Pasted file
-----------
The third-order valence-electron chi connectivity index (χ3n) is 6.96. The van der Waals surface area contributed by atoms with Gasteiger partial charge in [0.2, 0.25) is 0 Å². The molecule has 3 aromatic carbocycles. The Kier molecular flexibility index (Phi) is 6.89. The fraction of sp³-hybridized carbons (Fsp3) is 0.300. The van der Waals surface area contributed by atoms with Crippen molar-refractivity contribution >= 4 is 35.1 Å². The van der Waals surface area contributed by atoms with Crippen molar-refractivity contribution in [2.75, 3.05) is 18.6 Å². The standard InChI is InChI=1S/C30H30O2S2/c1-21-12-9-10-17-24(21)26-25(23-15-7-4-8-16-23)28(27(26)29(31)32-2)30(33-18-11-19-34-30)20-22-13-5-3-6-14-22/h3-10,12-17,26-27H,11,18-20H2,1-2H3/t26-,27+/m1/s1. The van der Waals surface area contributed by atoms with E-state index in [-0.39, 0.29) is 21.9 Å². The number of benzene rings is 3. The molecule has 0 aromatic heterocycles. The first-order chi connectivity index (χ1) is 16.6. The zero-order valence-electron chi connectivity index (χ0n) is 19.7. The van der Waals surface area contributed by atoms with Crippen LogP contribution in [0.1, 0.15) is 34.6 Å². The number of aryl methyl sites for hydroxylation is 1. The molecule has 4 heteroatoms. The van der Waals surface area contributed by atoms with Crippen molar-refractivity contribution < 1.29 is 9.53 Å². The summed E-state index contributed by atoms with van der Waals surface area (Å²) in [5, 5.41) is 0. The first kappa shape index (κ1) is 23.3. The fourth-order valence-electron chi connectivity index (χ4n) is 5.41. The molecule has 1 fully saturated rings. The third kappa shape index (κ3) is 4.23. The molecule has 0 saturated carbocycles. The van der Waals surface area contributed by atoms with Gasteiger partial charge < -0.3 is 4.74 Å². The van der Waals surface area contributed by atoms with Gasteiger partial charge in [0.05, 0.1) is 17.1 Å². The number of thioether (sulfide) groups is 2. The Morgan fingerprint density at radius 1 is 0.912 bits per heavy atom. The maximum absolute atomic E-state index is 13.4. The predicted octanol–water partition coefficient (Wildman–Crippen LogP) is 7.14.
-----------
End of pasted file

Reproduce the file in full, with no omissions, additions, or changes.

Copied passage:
The third-order valence-electron chi connectivity index (χ3n) is 6.96. The van der Waals surface area contributed by atoms with Gasteiger partial charge in [0.2, 0.25) is 0 Å². The molecule has 3 aromatic carbocycles. The Kier molecular flexibility index (Phi) is 6.89. The fraction of sp³-hybridized carbons (Fsp3) is 0.300. The van der Waals surface area contributed by atoms with Crippen molar-refractivity contribution >= 4 is 35.1 Å². The van der Waals surface area contributed by atoms with Crippen molar-refractivity contribution in [2.75, 3.05) is 18.6 Å². The standard InChI is InChI=1S/C30H30O2S2/c1-21-12-9-10-17-24(21)26-25(23-15-7-4-8-16-23)28(27(26)29(31)32-2)30(33-18-11-19-34-30)20-22-13-5-3-6-14-22/h3-10,12-17,26-27H,11,18-20H2,1-2H3/t26-,27+/m1/s1. The van der Waals surface area contributed by atoms with E-state index in [-0.39, 0.29) is 21.9 Å². The number of benzene rings is 3. The molecule has 0 aromatic heterocycles. The first-order chi connectivity index (χ1) is 16.6. The zero-order valence-electron chi connectivity index (χ0n) is 19.7. The van der Waals surface area contributed by atoms with Crippen LogP contribution in [0.1, 0.15) is 34.6 Å². The number of aryl methyl sites for hydroxylation is 1. The molecule has 4 heteroatoms. The van der Waals surface area contributed by atoms with Crippen molar-refractivity contribution < 1.29 is 9.53 Å². The summed E-state index contributed by atoms with van der Waals surface area (Å²) in [5, 5.41) is 0. The first kappa shape index (κ1) is 23.3. The fourth-order valence-electron chi connectivity index (χ4n) is 5.41. The molecule has 1 fully saturated rings. The third kappa shape index (κ3) is 4.23. The molecule has 0 saturated carbocycles. The van der Waals surface area contributed by atoms with Gasteiger partial charge < -0.3 is 4.74 Å². The van der Waals surface area contributed by atoms with Gasteiger partial charge in [0.05, 0.1) is 17.1 Å². The number of thioether (sulfide) groups is 2. The Morgan fingerprint density at radius 1 is 0.912 bits per heavy atom. The maximum absolute atomic E-state index is 13.4. The predicted octanol–water partition coefficient (Wildman–Crippen LogP) is 7.14.